Legislature(2001 - 2002)
01/16/2002 12:07 PM NGP
* first hearing in first committee of referral
= bill was previously heard/scheduled
= bill was previously heard/scheduled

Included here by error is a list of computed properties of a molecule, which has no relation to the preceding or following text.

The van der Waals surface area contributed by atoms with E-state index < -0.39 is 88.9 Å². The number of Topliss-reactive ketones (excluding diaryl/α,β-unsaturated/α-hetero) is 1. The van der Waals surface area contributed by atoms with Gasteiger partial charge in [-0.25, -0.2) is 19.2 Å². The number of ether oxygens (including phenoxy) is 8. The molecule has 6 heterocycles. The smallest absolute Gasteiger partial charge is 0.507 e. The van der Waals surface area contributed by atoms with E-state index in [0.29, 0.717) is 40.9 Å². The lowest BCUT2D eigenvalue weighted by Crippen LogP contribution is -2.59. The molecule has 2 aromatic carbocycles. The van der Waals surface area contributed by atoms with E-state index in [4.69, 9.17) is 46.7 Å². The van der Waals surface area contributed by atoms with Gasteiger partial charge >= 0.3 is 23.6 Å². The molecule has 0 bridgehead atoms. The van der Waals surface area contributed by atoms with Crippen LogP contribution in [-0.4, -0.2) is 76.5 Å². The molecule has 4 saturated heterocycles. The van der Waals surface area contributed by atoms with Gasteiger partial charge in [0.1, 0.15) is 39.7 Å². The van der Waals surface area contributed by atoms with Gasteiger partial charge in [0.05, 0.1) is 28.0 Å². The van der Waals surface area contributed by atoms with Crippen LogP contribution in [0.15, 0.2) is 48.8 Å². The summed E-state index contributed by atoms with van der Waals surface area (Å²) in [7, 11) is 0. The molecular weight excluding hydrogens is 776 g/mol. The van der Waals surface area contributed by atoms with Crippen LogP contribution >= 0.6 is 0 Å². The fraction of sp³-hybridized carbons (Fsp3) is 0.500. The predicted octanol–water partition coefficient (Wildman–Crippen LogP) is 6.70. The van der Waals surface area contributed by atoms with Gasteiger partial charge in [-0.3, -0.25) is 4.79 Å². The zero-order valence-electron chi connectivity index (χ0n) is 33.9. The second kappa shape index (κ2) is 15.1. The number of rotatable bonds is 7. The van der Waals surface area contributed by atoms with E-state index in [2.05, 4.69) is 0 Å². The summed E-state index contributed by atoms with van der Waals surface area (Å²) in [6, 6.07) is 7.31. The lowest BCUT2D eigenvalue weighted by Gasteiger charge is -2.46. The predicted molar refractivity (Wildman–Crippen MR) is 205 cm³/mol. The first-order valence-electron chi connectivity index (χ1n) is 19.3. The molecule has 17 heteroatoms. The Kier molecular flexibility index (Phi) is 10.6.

ALASKA LEGISLATURE JOINT COMMITTEE ON NATURAL GAS PIPELINES January 16, 2002 12:07 p.m. SENATE MEMBERS PRESENT Senator John Torgerson, Chair Senator Rick Halford Senator Pete Kelly Senator Johnny Ellis Senator Donald Olson, Alternate SENATE MEMBERS ABSENT All Members Present HOUSE MEMBERS PRESENT Representative Joe Green, Vice Chair Representative Brian Porter Representative Scott Ogan Representative John Davies Representative Mike Chenault, Alternate Representative Reggie Joule, Alternate Representative Hugh Fate, Alternate HOUSE MEMBERS ABSENT All Members Present OTHER LEGISLATORS PRESENT Senator Georgianna Lincoln Senator Gary Wilken COMMITTEE CALENDAR Natural Gas Pipeline Project Updates · Chairman's Update · Northern Economics: Dr. Doug Reynolds · Department of Revenue: Larry Persily, Deputy Commissioner · Department of Natural Resources: Commissioner Pat Pourchot · Foothills Pipe Lines Ltd: John Ellwood · Alaska Gas Producers' Pipeline Team: Dave MacDowell · Phillips Alaska Inc: Michael Hurley · Committee Member Comments ACTION NARRATIVE TAPE 02-1, SIDE A Number 001 CHAIRMAN JOHN TORGERSON called the Joint Committee on Natural Gas Pipelines meeting to order at 12:07 p.m. He said the Alaska Highway Pipeline Committee is about the International Pipeline Committee that this committee advocated when they went on their mission to White Horse, Yellow Knife, Edmonton and Vancouver. They had a first preliminary meeting in White Horse on December 5 between Alberta, Yukon and himself. The Alberta government has appointed MLA Mark Hlady to the committee; in White Horse, Minister Scott Kent is on the committee. British Columbia will make their appointment today or tomorrow. He also sent another invitation to the Northwest Territories to join them. Their next meeting is this weekend in Vancouver, B.C. and they have assurances that the Director of Oil and Gas in the Northwest Territories will join them. He said their mission statement is in his office. On the federal legislation issue, Senator Murkowski has called a meeting in Washington D.C. on February 4 and 5 and the idea is to get the producers, pipeline folks, the legislature and others at that meeting and try to work through some of the differences. The House has passed HR 4, their energy package, which has pipeline provisions in it. The Senate has introduced S 1766, which is different than the House version. He hopes to be able to achieve some consensus on what we want the federal government to do. The Legislative Council in December approved $300,000 for this committee to let an RFP for an economist or firm and they hired someone who would do an introduction today. At the next Council meeting he will ask the Chair, Representative Green, to broaden the authority on the $300,000 to authorize the committee to hire a FERC attorney who would deal with open season and access issues through ANCA that we may be losing through filing under the Natural Gas Act. They also might need a tax attorney or economist to deal with the implications of federal tax issues. He said he would ask to broaden the authority so the state can enter into agreements and have information on hand as they go through the debate on the lines anticipating that the producers are going to give them some numbers when their studies are completed. CHAIRMAN TORGERSON said that Arctic Research Corporation filed a preliminary information packet (PIP) for the over-the-top and through the Mackenzie Delta route. They believe that Alaska is going to allow that: I am now in the process of another piece of legislation that will put the final nail into the over-the-top route. Since the producers and pipeline companies aren't paying attention to what this legislature wants done through the bills we have passed blocking it, we're in the discovery mode to see what we can do to do that. He announced there would be two Department of Energy people and one FERC representative in Anchorage next weekend and he would meet with them on Sunday. It's the intent of the Secretary of Energy to reinstitute that office at some time. This is kind of an exploratory meeting up here. They are going to meet with the Joint Pipeline Office and, I would assume, some people in the administration. I'll be with them some time on Sunday. He thought that was good news, because of the recognition that the Joint Pipeline Office was a part of ANGTA and represents at least initially the following of the laws that are currently on the books that dictate the highway route. They have had an interagency task force in Washington D.C. working on this for about six months made up of about 25 representatives of the Department of Energy, Department of Interior, FERC and other agencies that have been gathering information and going through a discovery on what may be out there and what they have to react to. CHAIRMAN TORGERSON said he is considering using the Resources Committee meeting time on Wednesday for the Joint Committee on Natural Gas Pipelines meetings. He said they put out an RFP for an economic firm and Dr. Doug Reynolds with Northern Economics responded. He will be in Juneau four days per week. He is also a professor with the UAF and would have to be there sometimes. DR. DOUG REYNOLDS said he was a Professor of Oil and Energy Economics and works for Northern Economic Research Associates while in Juneau. He would be doing the modeling on the natural gas project economics and would extend on Mr. Roger Marks' models, which he thought were pretty good, and try to find any new cost advantages. I think the main thing for Alaska, as far as I can see is, the United States needs energy security and we've gone through this with oil and we've got a pretty competitive oil market, but when it comes to natural gas, it's a lot less diverse sources when you get outside the United States. You start depending on one source and you have very little leeway to switch to other competitors. So, once you start depending on one source outside the United States, I think the energy security issue becomes a big deal. I think Alaska, not only can we compete on the natural gas market, but I think we give the United States a lot more energy security and I think that's going to be a big deal especially in five or 10 years from now. I don't think the Gulf of Mexico is going to be able to meet the United States energy needs and I think Alaska is going to be needed. Sooner or later I'm very confident Alaska gas is going to be used and I think it should go through the southern route and I think the costs of the over-the-top route aren't as great some estimates suggest. CHAIRMAN TORGERSON explained that Dr. Reynolds would model the all- Alaska route, as well. Roger Marks already did a number of models, but they must make sure their numbers are correct and that what they are doing is going to work. They will be presenting a business plan on the operation of an entity, which an initiative asks to be put together. REPRESENTATIVE GREEN asked him what he meant about the cost of the northern route. DR. REYNOLDS responded that he didn't think the southern route was significantly more expensive than the northern route, depending on how it's modeled. CHAIRMAN TORGERSON said, "We're not going to spend a lot of time on the over-the-top route, because it's not ever going to happen. I don't want to waste a lot of the state's printer ink printing off the paper work on that…" Last year they passed SB 158 directing the Department of Revenue to start looking at whether or not the state should take any, all or part of the ownership interest in building the pipeline. They appropriated $200,000 for the study and the department would comment on that next. MR. LARRY PERSILY, Deputy Commissioner, Department of Revenue, said they were directed to prepare a report on the merits of state ownership and/or financing of a natural gas pipeline. He said that the report is now 117 pages and they would have an executive summary. They are continuing to work with the consultants. CHAIRMAN TORGERSON said he expected the report to get longer as they gained more information. MR. PERSILY said: To discuss the merits of state ownership and/or financing, we talk about the history of gas line development, history of state financing of projects, getting into tax exempt bond, finance issues, equity, modeling, as your consultants talked about. So, there's quite a bit in there. We're continuing to work with our consultants, with the state debt managers, state financial advisors, state bond counsel and others to finish the report by the January 31 deadline in statute. We will present copies to the committee that week and we can also post it on the web if that would be okay with you to make it widely available. One aspect of the legislation that we have not commented on previously that I would like to take a few minutes for today is the directive in the legislation that we look at the possibility of establishing a private corporation of Alaska citizens to own a gas line. We believe that approach would raise a number of questions that would warrant further in-depth analysis. The concept was proposed first, we think, in a report back in 1978 by a firm, Dillon Reed and Company. They modeled that structure in the report in 78 on the structure of the Alberta Energy Corporation, which at the time was owned half by the government of the province of Alberta and half by the citizens of Alberta. In looking at the Dillon Reed report, looking at the Alberta Energy Corporation, looking at how that might translate into a corporation where Alaskans would own the shares, some of the issues that we'll be discussing the report, if you try to limit shareholder exclusively to Alaska citizens, that might present practical problems and, perhaps, even legal problems. As a practical matter, the residency requirement for shareholders might be difficult to monitor and enforce. It would almost certainly diminish the market value of those shares, because resale could only be to the select group of residents. As far as the legal system is concerned, within the United States it would be unprecedented. We're not aware of any other state forming a private corporation where the shareholders are limited to state residents, the purpose being to advance a development project in that state. So, we believe legal challenges to this could be possible. Among other things, if you had a residents only shareholder's rule, that might be challenged as lacking a legitimate public purpose. It might be challenged under the privilege and immunities clause of the Constitution. We're not saying that it would be or that it would fail that - some of these issues that we'll be discussing. One significant aspect that this approach - we believe it would fail to offer any tax or financial advantage over the development of a project by private corporations. Dillon Reed based their assumptions on the tax code that existed in 78. The U.S. tax code underwent significant revision in 86, which we believe would block the issuance of tax-exempt bonds the state to raise funds for the initial capitalization for this project, which is something Dillon Reed suggested in 78. That's no longer allowed. A couple of other quick issues to consider is if the purpose of the private corporation is to provide Alaskans an opportunity to share in the benefits of the North Slope gas, they could certainly do so with much less risk just by owning shares in the producers or pipeline companies that would be building it. And if another purpose of having a private corporation owned by citizens is to influence the pipeline route or other issues, as the Senator has explained, the pipeline route is already against the law in Alaska and through right-of-way permits and other existing statutes, we feel there are other less risky ways to influence decisions in the project. But we will have more on this in the report. It's just something we haven't talked about before. CHAIRMAN TORGERSON asked if he was on schedule for January 31. MR. PERSILY answered they are on schedule. CHAIRMAN TORGERSON thanked him for his testimony and announced they would next hear Commissioner Pourchot comment on the royalty sale to Netricity and Bill Britt, Joint Pipeline Office, give a quick update. COMMISSIONER POURCHOT, Department of Natural Resources, asked if he could reorder the four topics he was given. Chairman Torgerson said that was okay. 12:30 COMMISSIONER POURCHOT said: Since the end of the last session, we have had several meetings with the company, Netricity, which the legislature had taken quite an interest in and passed a resolution concerning their proposal to utilize North Slope gas on the North Slope to fuel an electric generation to run a computer server facility up there. We met with them a couple of times this summer and upon legal advice which we've shared with the Joint Committee over the interim. The legal advice we got was that we really lacked the good ability to so-call overlift our gas, the state's royalty gas, without the producers also producing their gas on the North Slope and we discussed this with Netricity. They started direct discussions with the producers. We suggested that the way forward would be to have gas produced that was composed of both the state's royalty and the producers' gas. They engaged in negotiations and I don't know what the outcome of that was, but then subsequently, which was also alluded to in the legislative resolution was that we initiated a royalty in kind gas sale process early last fall. The Netricity proposal was clearly something that was out there that could conceivably utilize the RIK (royalty in kind) process, but additionally, we were hearing from other companies for several different uses. One company, is, like Anadarko, interested in having a back stop plan for bidding in a potential open season, which now doesn't look quite so pressing, but moving back to last summer early fall, we were believing from what the producers said that there could be an open season to bid gas for a gas line as early as now, this first quarter of this calendar year. So, knowing that a royalty gas sale would have to go to the legislature for approval and that this legislative session would be the window for that, we started a process to solicit bids, at least, without any predetermined decision on whether to accept a bid, submit a bid to the legislature. But we started that process that's called for in statute for an RIK. There was other interest, too, for different types of purposes. Williams, for example, was looking at possible petrochemical development in the Interior utilizing gas. They are also looking potentially at marketing North Slope gas through their marketing system - just transporting gas that they would own and putting it in the pipelines to serve their customers. So, there were several different interests out there. We concluded the best interest findings here at the end of December and put out formal invitation for proposals for any and all potential bidders. That period is now open. It closes at the end of January and we will see if and what it looks like for bidders. We will do a determination then if any of those fit into a best interest finding of the state and whether it makes sense to then develop a contract and submit it then to the legislature for debate and potential approval. Again, we don't know the results of that; we don't know whether or not we would accept bids. Clearly, at some point in that process, if we get bids, we would want to consult with the legislature to see if there was interest in even considering a royalty gas sale. That's kind of where we are on that. I will add, because you may know, Mr. Chair, I just became aware today the Commissioner of DNR received a letter form the Joint Producer group requesting a reconsideration of our decision to go forward with a proposal. That does not affect the time frame we are in for soliciting bids. I don't know what the legal implications are, but they clearly are not supportive of an RIK sale at this time. So, I would report that for your information. CHAIRMAN TORGERSON asked if it was an official appeal. COMMISSIONER POURCHOT answered that since he made the original decision, he has either an appeal or a reconsideration, not both, and this is a reconsideration of the Commissioner's decision to solicit bids for a RIK sale. REPRESENTATIVE PORTER asked if he said the state's ability to sell gas over the top of the producers' is a legal question or has it been legally determined that we can't. COMMISSIONER POURCHOT answered that legal advice from the Attorney General's Office is that under the lease terms, the state lacks the legal authority to unilaterally produce its gas to the exclusion of their gas. There are also some technical issues that arise if we were to do that. Without the companies doing additional work on the oilfield, we could actually adversely affect oil production because of the way gas is used now. If it was a joint program and the producers are selling, there are other things they might do in terms of the production facilities and processes to reduce the amount of oil loss that might occur. CHAIRMAN TORGERSON said: It's my understanding that the overlift or underlift question can't be accomplished without the permission of the producers, but it could be accomplished if the producers said it is okay. COMMISSIONER POURCHOT said that was their understanding also. He said the next topic was the studies that were funded in a complex way last year. Some were direct appropriations through the capital budget by the legislature, some we supplemented from Governor funds for that. We basically in DNR have undertaken three studies, two fairly significant studies, one on assessing in state demand and supply scenarios, with obvious concentrations on the Interior and also in Cook Inlet. We contracted out both that study and a royalty valuation study to a firm called Econ One. We would hope to hand to you a week from today, next Wednesday, the final studies on both of those. The royalty valuation was to evaluate the structure of North American gas markets and to look at how our gas would be valued in that process - something, by the way, we're learning a whole bunch about - the way gas is marketed, the way gas is priced. This is going to be new if something happens here. We are building expertise on that whole valuation process. It's proven to be quite educational and potentially very valuable. The third study that we undertook, and we only received modest funds for this and that was a gas supply study. What we did to maximize the value there - we contracted out to our own Division of Geological and Geophysical Survey, which had an on-going North Slope oil and gas evaluation program. We asked them to look more intensely and more specifically at gas resources on the North Slope. They do this through rock outcrop and other more superficial methods and the results of that should be available. They've done the field work; they need to pull together results which should be available within several weeks and again we will provide that information to the committee. REPRESENTATIVE DAVIES asked if the DGGS was restricted to the North Slope or did it include other basins. COMMISSIONER POURCHOT answered that this component was North Slope. The division envisioned a more statewide approach, but the funds weren't sufficient. He hoped to look further in the future. Another study by the Alaska Oil and Gas Conservation Commission (AOGCC) was the Prudhoe Bay reservoir modeling for the impact of gas extraction on the oil rim. They are still trying to get the bulk of the funding for that. His department collaborated with them on a scoping study and has a better feel for the direction to go. However, the bulk of the study is still in the future. The commissioner said that they haven't started the last study, but they did get some money through the Governor's contingency fund and the appropriation the legislature identified for this kind of work. This will be the Pt. Thompson reservoir simulation. Pt. Thompson is on a development track. As we talk about the 35 tcf of reserves on the North Slope, 5 or 6 tcf of that is in the Pt. Thompson unit. It is the key component of any gas line development. It also has condensates and oil. We have expanded the unit. We have some very specific kinds of development obligations under the expanded unit. It is on a development track. We need to know more about that reservoir and the impact of gas extraction on other things. We do have some money to begin that and will be starting that during the second half of this fiscal year. REPRESENTATIVE GREEN said that was a reservoir study, not a sales study. The Commissioner agreed saying that they were understanding the reservoir mechanics and the size of the resource. REPRESENTATIVE DAVIES asked if there were similar AOGCC concerns about the impact of gas development on the liquids. COMMISSIONER POURCHOT said he would give them a layperson's understanding. "The pressure in that Pt. Thompson field is very high. It doesn't need gas reinjection to produce condensate or oil." He said that Bill Britt would give them a status report of their gas pipeline office. MR. BRITT, Gas Pipeline Coordinator, said he sent them a copy of his monthly report this morning. He prepares the report monthly for his commissioner and his three funding sources. We are working on a second half budget. In our work plan, we have one proponent, AGPIT, the producers who have informed us that at the end of November they do not anticipate having any work for us other than permitting for trenching trials. We have one proponent, Foothills, who want us to move as fast as possible in processing their right-of-way lease application. With AGPIT, the Division of Governmental Coordination, a representative in my office propagated a draft proposed consistency determination yesterday. The permitting should be completed by next week. The trials, ice road construction will begin immediately and the trenching trial, themselves, are scheduled to begin in early February. They will take place first on the North Slope and then in Fairbanks. The trenching machine which I look forward to seeing should arrive in the state any day now. With Foothills, we are doing both work planning and work. We're working with them to finalize a list of required submittals and expectations for each. We're collaborating on a schedule and we're reviewing aggressively the existing submittals that Foothills has given us. A couple of examples are the Yukon River bridge risk assessment that was done some time ago and river and flood plain crossing plan. There's a whole series of plans and these have been given to various departments to review and critique and give feedback to Foothills on. Staffing and recruiting, our staffing remains stable at 12 state employees, two of which are shared with the Joint Pipeline Office, two federal liaisons for the office plus support from Department of Law and other DNR divisions and others. We are ready to go on our right-of- way chief and engineering chief and a public information officer. We may pass actually filling one and possibly two of those positions due to budget and reduced work load as a result of the producers ratcheting back on their expectations. In terms of office space, we're moving to new offices this weekend. As everybody knows, we're looking forward to that as anyone would. Other news on the march - Senator Torgerson mentioned the Department of Energy and FERC visit later this month. Presuming as well that everybody knows that there was a Canadian cooperation plan promulgated by a variety of federal, provincial and other authorities in Canada describing how they intend to approach permitting about a month ago and we're having a look at that. We've had issues: our e-mail - we're on the Department of Interior server, which everybody reads about weekly in the newspaper. So, we haven't had e-mail coming in or out… I guess this is one of the unintended consequences of the cost savings associated with intending to share the servers with the Joint Pipeline Office and System Administration. I guess if you live with those cost savings, you live with the downside of them as well. Finally, we received the first pilots from DGGS in support of us. They have produced a database of geological construction materials and surficial and engineering ecology from Prudhoe to Livengood. In the second half of the year they will continue from Livengood to the Canadian border. That's my summary real quickly. MR. JOHN ELLWOOD, Foothills Pipe Lines Ltd., reported that last fall they had signed an MOU to reconstitute the Alaska partnership with TransCanada Pipelines, West Coast Energy and seven of the major U.S. pipeline and energy companies. Foothills committed to put a commercial proposal to the producers by the end of the year and that was done. They have had some initial discussion with the producers with respect to that proposal and will have ongoing discussions. The proposal is somewhat different than what I have talked to your committee about in the past. At the request of the producers and after some earlier discussions in the fall, we decided to take a look at a somewhat larger project, larger in terms of both volume and pipe diameter. We did put forward a proposal that would initially move about 4.5 bcf/d at the receipt point of the North Canada pipeline and could be economically expanded up about 5.4 bcf/d. This would require, in our view, probably it's best done with a 48 inch diameter pipe as opposed to the 42 inch diameter pipe that I had described to you during your various hearings last year. As you have heard from Mr. Britt, we continue our efforts to acquire right-of-way on the state lands in Alaska. We're quite pleased with how that is going and with the cooperation and progress that's being made here. I think you had asked our view with respect to legislation and what I might say about that really is that it's a bit too early for us to come to any conclusions here. We are, as I said, in the initial discussions with North Slope producers and until those discussions progress a little farther, it's difficult for us to determine what might be most useful in the way of legislation either on the federal or the state front. So, we would just like to have a little more time here to continue our discussions and we will report to you periodically. Are there any questions, Mr. Chairman? CHAIRMAN TORGERSON asked for their timeline with the future discussions and if they were reworking their proposal. "I've heard your same report about five times, I think. I'm ready for some action." MR. ELLWOOD responded that they had a very constructive meeting with the producers earlier this year and as a result of those discussions they are investigating other matters of interest. Foothills left material with them that they had not seen before and he understands that they are reviewing it now. They are planning on another discussion with them within the next few weeks. They don't have a date pinned down. He expects the discussions will be ongoing as they progress to some resolution of how they might work together. CHAIRMAN TORGESRON thanked him for the update. 12:52 MR. DAVE MACDOWELL, External Affairs Manager, Alaska Gas Producers Pipeline Team, said he would provide an update on what they had done, where they are currently and what some of the next steps are. To be clear, I am speaking on behalf of the producers' team. I'm not speaking for any one of the individual sponsor companies. You'll recall those are BP, Phillips and Exxon Mobil. Last year at this time, our joint feasibility effort was just barely getting under way. Since then, we have spent over $100 million and invested almost 1 million man hours of work in an effort to identify a commercially viable project to move Alaska gas. At our peak, there were about 800 contractor employees working alongside about 100 sponsor company employees split one-third, one-third, one-third on the team. Just a quick recap of the some of the major accomplishments and milestones we had from quarter to quarter. In the first quarter of 2001, we established offices in Anchorage and in Calgary, Alberta, and began the assembly of our company team in earnest. We also released RFPs - 10 big chunks of work in the first quarter. In the second quarter, we awarded those contracts and as you'll recall, there was a significant Alaskan component to those awards. We also initiated full-scale field surveys. The third quarter, things really took off. Our contractors who worked for us peaked at 800. The three producers proposed federal regulatory enabling legislation in D.C. We also rolled out our attribute study of the seven elements, conducted a Beaufort scan survey and completed our field surveys. We also had a meeting with potentially interested shippers. There were about 50 representatives who attended that, I believe in September. Fourth quarter, our conceptual design was completed as planned. We received contractor cost estimates as planned and began economic modeling of those inputs in earnest. I'd have to say throughout that whole year, we also engaged in ongoing discussions with a wide range of interested parties, governments, pipeline companies, community leaders… TAPE 01-01, SIDE B 12:55 MR. MACDOWELL continued: From my perspective it's been a really excellent experience. It's not every day somebody gets a chance to work on a world class effort with top notch folks from three really good companies. That's kind of what's past. What's happening now, the studies are essentially complete. The team is now focusing on final documentation and we continue to make dialogue with interested parties as you've heard earlier in this meeting, including pipeline companies and we'd expect that such conversations will continue to occur with any pipeline company that feels it can add value to a project. The results of our study effort have been submitted to the sponsor companies, the three I mentioned earlier for evaluation and the joint team is winding down, as planned. We're now at about 65 company staff; remember we were at 100 at peak. We've got about 200 contractors and by the end of February we'll be close to zero when the joint work is complete. As we move forward into 2002, our common priority is creating a viable efficient government framework. Federal enabling legislation is a must-have. You've heard that before from us, I think. We also need to progress State of Alaska fiscal clarity and stability, as well as monitor the Canadian First Nations regulatory process. Most of our effort is going to be in support of those activities. We do expect that the pace of our future work will be influenced to a great extent by progress towards this efficient governmental framework, but I do want to add we heard some of it from Mr. Britt earlier. We are undertaking some targeted cost reduction studies in the first quarter later this winter. For example, we plan to conduct trenching trials in Alaska this winter to test new innovative ways of trenching through permafrost. We think there's a potential to increase that trenching productivity and thus save potentially significant construction costs. I'd have to say we didn't accomplish everything we wanted in 2001 especially in the area of creating that viable governmental framework, but I think I can speak for all the sponsor companies when I say we remain very committed to taking the appropriate steps to see what we can do to make it happen. With that, I'll stop… CHAIRMAN TORGERSON asked when they would do an open season. MR. MACDOWELL replied, "We have no plans to hold an open season in 2002." REPRESENTATIVE DAVIES asked if they would formally disband the team at the end of February or did they anticipate a continuation. MR. MACDOWELL replied, "I don't know the formality question. For all intents and purposes, the joint work will have been completed at that point." REPRESENTATIVE DAVIES said he noted that there was some ongoing need to do things like the enabling legislation and asked if that would be done through the joint approach or as individual companies. MR. MACDOWELL replied, "I expect the focus would be individual companies." CHAIRMAN TORGERSON asked regarding fiscal certainty, if they had made any proposals to the administration. MR. MACDOWELL replied that they hadn't made any specific proposals, although they have said for quite a while that certainty and stability are important. "We are in conversations with the state and expect those conversations to continue and come to a common agreement on the need for that." CHAIRMAN TORGERSON said that the committee is engaged in hiring an economist and he recommended that at some time, the producers engage them so they can work toward this instead of them having to imagine what they need. I understand that as close as you're trying to get is a guarantee that the fiscal regime won't change over the period of the line, but that's as close as I can get to what you're asking for…We're spending a lot of money hiring the right people to help us do that and to help you through the problem and also the state through that problem. But you're going to have to step up to the plate here, too. REPRESENTATIVE OGAN asked if the fact that there is a budget gap problem and that the governor is talking about taxes cause some concerns in the realm of fiscal certainty. MR. MACDOWELL replied that they are interested in a solid fiscal program moving forward. "It doesn't cause concern." CHAIRMAN TORGERSON asked if that was a factor they considered when contemplating on investing in Alaska. MR. MACDOWELL replied, "I think it doesn't impact directly the joint study effort that we're now finalizing, but it's something that folks are watching very carefully." CHAIRMAN TORGERSON said that the message is clear, "…You have a state that has a billion dollar problem and you're a cash cow." REPRESENTATIVE GREEN asked if they had selected a route. MR. MACDOWELL replied that they had sent results of the work so far to the sponsor companies and they would conduct an evaluation individually. The results of the evaluation would determine the next steps. REPRESENTATIVE GREEN asked if they didn't at least have a good feel for cost differential. MR. MACDOWELL said he was not in the position to speak about that yet and he hoped as a joint team they could produce high level results similar to what they did during the summer after the year- long work effort. CHAIRMAN TORGERSON thanked him for his presentation. 1:05 MR. MICHAEL HURLEY, Phillips Petroleum, said he would give them a short update on their efforts to progress the development of a pipeline to the Lower 48 to commercialize Alaskan North Slope gas. Phillips' goal is to develop an economically viable pipeline project. We believe that a pipeline project along the southern route has the best chance of being developed in a timely fashion and will be the one most supported by the various stake holders, but this project will require federal permitting, fiscal legislation as well as some measure of state fiscal certainty to proceed. As you know, Phillips has been an active participant in the Alaska gas producers pipeline team since its inception and as you heard from them, the team is in the process of finalizing the results of their over $100 million feasibility work program and forwarding those results to the three sponsor companies. Phillips is in the process of evaluating those results internally. Several months ago, Phillips articulated our strong desire to progress a project and the requirements we saw as necessary to make development of the project a reality. Our work to date has not changed those conclusions. Federal enabling legislation is required to bring certainty and expediency to the regulatory permitting process and federal fiscal legislation is needed to mitigate the substantial risks inherent in a project of this magnitude which has the potential to bring so many benefits to consumers and governments. The cost and risk of this project are such that relief is needed through a federal income tax credit, but one limited to those situations where North Slope gas prices dropped to uneconomic levels. Phillips is hopeful that the necessary federal legislation can be achieved early in 2002, after which we would proceed to the next phase of permitting for the southern route. We are committed to pursuing diligently those efforts in Alaska, Canada and at the U.S. federal level. We believe they will contribute to a successful economically viable gas commercialization effort. Mr. Chairman, thank you for this opportunity to update the legislature on our efforts and I'd be happy to answer any questions you might have. CHAIRMAN TORGERSON said: I know Phillips has advocated for the floor and a royalty switcharoo sort of system, but I hadn't heard of the federal income tax or have I? MR. HURLEY answered, "That is the floor mechanism….There has been some discussion about that some time back, but the proposal that I think you're referring to is one that strictly works with federal income tax." REPRESENTATIVE DAVIES said they are asking the federal government to provide a floor protection if the price drops to a certain level and asked if they were willing to consider sharing benefit on the up side, too. MR. HURLEY replied, "We're willing to consider any kind of proposal that tries to mitigate that substantial risk that we see both from the standpoint of market price and cost over run that we see in this project." REPRESENTATIVE DAVIES said, "It might help sell it if there were some carrot as well as sharing of risk." He asked Mr. Hurley to elaborate on what Phillips views as the requisite assurances of fiscal stability from the state. MR. HURLEY replied that they are struggling with that, too. They look at it as a need for fiscal clarity on how the rules of the game are going to be played. Then there is a question about how certain those rules are over time. We have struggled with the spectrum of certainty that you can have going through everything from simple regulatory changes that departments can change simply with notice and public hearings over time all the way to ideas that were advanced several years ago of fiscal contracts. Where along that continuum we need to be is a discussion that we need to have with the state and we're not sure where that is, yet. That is something we need to continue our discussions to get to. The fiscal clarity piece is something that is extremely important to us. REPRESENTATIVE DAVIES said he shared the Chairman's desire to get those discussions started. MR. HURLEY responded that he could appreciate it. REPRESENTATIVE PORTER asked if he would be correct in assuming if the federal legislation became route specific with the southern route, it would not interfere with Phillips' plans. MR. HURLEY replied, "That is correct." CHAIRMAN TORGERSON asked where the $10 billion dollar loan guarantee provision (in federal legislation) instead of tax credits come from and did Phillips want that. MR. HURLEY said that was part of the Senate energy bill and Phillips had not discussed that with anyone in Washington and was surprised to see it. CHAIRMAN TORGERSON said assuming that the big three are going to build a pipeline together, only Phillips is asking for tax incentives and he asked how they proposed that would work. MR. HURLEY replied that he would have to ask the other companies. "From our standpoint, we see the risks out there with both gas market pricing and construction cost overrun on a project of this magnitude to be of such a nature that we see that as being necessary." CHAIRMAN TORGERSON said the Conoco merger changed their financial position and asked if they anticipate still having to ask for a floor if they become the third largest oil company in the United States. MR.HURLEY said he couldn't answer that. CHAIRMAN TORGERSON thanked everyone for their participation and adjourned the meeting at 1:13.